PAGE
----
After Mullinex defaulted on the contract, the Agency got involved. The Agency wanted the tires removed and filed suit against V & M Industries and against Vernon individually. Vernon and the Agency negotiated a tire-removal agreement, incorporated into a court order in No. 90-MR-178. Vernon signed all the documents in conjunction with this agreement as an authorized representative of V & M. Notwithstanding his signature as an authorized representative of V & M, the record reflects that no one else from V & M conferred with the Agency except Vernon and that Vernon consulted with no other corporate officers about the tire-removal agreement. The agreement was signed on November 30, 1992. Vernon admits that V & M did not have the assets to remove the tires as agreed. In September 1993, the tire-removal agreement was in place, but when Doug Hayward of the Agency's used-tire program inspected the site in question, he found the site to be in noncompliance. Forty percent of the tires were to be removed at that time, but they were not. He estimated that there were 50,000 tires present on the property.

Abb Rhodes, who was president of V & M at the time of negotiations between Mullinex and Vernon, stated that he was aware of the agreement between Vernon and Mullinex to bring tires on the property; however, Vernon made all the arrangements. There was never a corporate meeting on this issue. Rhodes testified that he received no stock certificates. Vernon could not remember any stock being issued either. Rhodes also testified that corporate meetings consisted of standing around the yard and talking. According to Rhodes, no minutes were ever recorded. Rhodes was not aware how much money was being collected from various renters. Rhodes testified that Industrial Machinings took care of V & M financially for at least five years because V & M had no money. Vernon signed all the checks and had complete control of the checkbook.

Vernon testified that he transferred his 98% ownership in V & M around October 1, 1993, to James Rodriguez for $1. On January 8, 1994, Rodriguez transferred almost all of the 14 acres back to Vernon for no money. The 150-foot-by-150-foot area where the tires burned was not transferred back to Vernon but remained an asset of V & M. Rodriguez is now deceased and could not be called as a witness.

On October 6, 1993, a meeting was conducted between Rhodes and Vernon. Rodriguez was not present. Minutes were recorded at this meeting, the only V & M minutes ever discovered during the litigation. The minutes show that Vernon proposed to use any money available to pay the Port Authority $51,000 as final payment for the property. The resolution passed with votes by Vernon and Rhodes. However, according to the Secretary of State's records and Vernon's own testimony, Vernon was no longer an officer or a shareholder of the corporation. Vernon sold his ownership interest in V & M to Rodriguez for $1 by this time. Vernon testified that V & M did not have the money to pay the loan, so the money was borrowed from Industrial Machinings. Vernon wrote a check for $51,000 from the Industrial Machinings account, and the Port Authority released V & M from the bond for deed.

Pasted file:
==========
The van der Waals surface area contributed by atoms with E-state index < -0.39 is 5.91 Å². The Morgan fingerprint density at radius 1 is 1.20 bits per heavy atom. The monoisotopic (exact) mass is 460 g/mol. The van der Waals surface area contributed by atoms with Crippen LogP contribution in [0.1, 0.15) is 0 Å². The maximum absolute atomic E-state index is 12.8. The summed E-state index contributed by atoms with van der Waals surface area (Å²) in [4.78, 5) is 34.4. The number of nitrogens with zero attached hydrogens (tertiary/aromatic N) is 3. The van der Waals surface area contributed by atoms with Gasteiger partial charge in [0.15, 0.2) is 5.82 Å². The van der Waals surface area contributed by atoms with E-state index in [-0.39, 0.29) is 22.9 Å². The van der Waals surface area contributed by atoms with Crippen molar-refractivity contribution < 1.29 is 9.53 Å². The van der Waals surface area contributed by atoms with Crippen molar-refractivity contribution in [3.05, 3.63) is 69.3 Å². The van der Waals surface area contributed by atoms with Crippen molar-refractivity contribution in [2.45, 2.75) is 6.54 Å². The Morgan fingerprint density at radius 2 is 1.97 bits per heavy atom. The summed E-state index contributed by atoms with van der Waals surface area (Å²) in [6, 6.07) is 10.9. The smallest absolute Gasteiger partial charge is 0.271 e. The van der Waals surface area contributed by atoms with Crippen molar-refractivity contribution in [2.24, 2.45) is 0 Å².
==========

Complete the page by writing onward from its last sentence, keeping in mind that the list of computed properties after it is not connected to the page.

On November 1, 1993, the Agency sent Vernon a letter concerning noncompliance with the tire-removal agreement. On November 15, 1993, a land trust was created for the 14 acres of V & M property, commonly referred to the Obear-Nester property, excluding, however, the 150-foot-by-150-foot area where the tires later burned. Vernon is the sole beneficiary of this land trust. Prior to transferring the deed from V & M to Vernon's land trust, Rodriguez signed a $25,000 mortgage to Industrial Machinings dated November 15, 1993. It was notarized on January 8, 1994. On January 18, 1994, a warranty deed from V & M to a land trust, with Paul Chapman as the designated trustee, was notarized and signed by James Rodriguez and Abb Rhodes.

On November 18, 1993, V & M and Urioste Companies, Inc. (Urioste, Inc.), entered into a contract for the recycling of steel from a V & M building on the Obear-Nester property. The contract provided that Urioste, Inc., would pay $100,000 for the right to remove the steel. Vernon signed the contract as treasurer of V & M but listed his home address under the signature block. According to the Secretary of State's records and Vernon's own testimony, Vernon was not the treasurer of V & M on this date. Michael Urioste of Urioste, Inc., testified that he talked with only Vernon and no one else concerning the contract between V & M and Urioste, Inc. According to Urioste, Vernon made it very clear that he owned everything. On the date the contract was signed, Urioste gave Vernon a check made out to Vernon personally for $50,000 as a first installment. Another check for $49,000 was given to Vernon from Urioste on January 7, 1994. On February 5, 1994, two checks totaling $1,000 were paid to Vernon from Urioste. On March 7, 1994, a $1,500 check was ...